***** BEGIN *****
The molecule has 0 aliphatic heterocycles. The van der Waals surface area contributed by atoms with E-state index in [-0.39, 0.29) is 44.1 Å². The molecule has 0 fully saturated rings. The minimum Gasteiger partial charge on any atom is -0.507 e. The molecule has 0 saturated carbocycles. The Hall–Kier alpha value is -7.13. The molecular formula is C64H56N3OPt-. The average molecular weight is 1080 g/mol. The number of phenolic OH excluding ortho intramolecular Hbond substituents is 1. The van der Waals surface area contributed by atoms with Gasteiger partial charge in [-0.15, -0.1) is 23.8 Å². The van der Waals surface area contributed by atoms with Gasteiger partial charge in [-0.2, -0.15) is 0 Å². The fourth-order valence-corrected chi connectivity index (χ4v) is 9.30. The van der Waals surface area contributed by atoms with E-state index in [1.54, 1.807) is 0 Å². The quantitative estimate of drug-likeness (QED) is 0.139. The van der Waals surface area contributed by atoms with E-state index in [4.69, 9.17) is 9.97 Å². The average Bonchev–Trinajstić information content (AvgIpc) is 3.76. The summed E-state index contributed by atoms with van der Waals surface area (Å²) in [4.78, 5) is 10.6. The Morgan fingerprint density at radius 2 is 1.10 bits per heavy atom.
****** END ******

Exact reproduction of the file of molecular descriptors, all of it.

The molecule has 0 aliphatic heterocycles. The van der Waals surface area contributed by atoms with E-state index in [-0.39, 0.29) is 44.1 Å². The molecule has 0 fully saturated rings. The minimum Gasteiger partial charge on any atom is -0.507 e. The molecule has 0 saturated carbocycles. The Hall–Kier alpha value is -7.13. The molecular formula is C64H56N3OPt-. The average molecular weight is 1080 g/mol. The number of phenolic OH excluding ortho intramolecular Hbond substituents is 1. The van der Waals surface area contributed by atoms with Gasteiger partial charge in [-0.15, -0.1) is 23.8 Å². The van der Waals surface area contributed by atoms with Gasteiger partial charge in [-0.2, -0.15) is 0 Å². The fourth-order valence-corrected chi connectivity index (χ4v) is 9.30. The van der Waals surface area contributed by atoms with E-state index in [1.54, 1.807) is 0 Å². The quantitative estimate of drug-likeness (QED) is 0.139. The van der Waals surface area contributed by atoms with E-state index in [4.69, 9.17) is 9.97 Å². The average Bonchev–Trinajstić information content (AvgIpc) is 3.76. The summed E-state index contributed by atoms with van der Waals surface area (Å²) in [4.78, 5) is 10.6. The Morgan fingerprint density at radius 2 is 1.10 bits per heavy atom.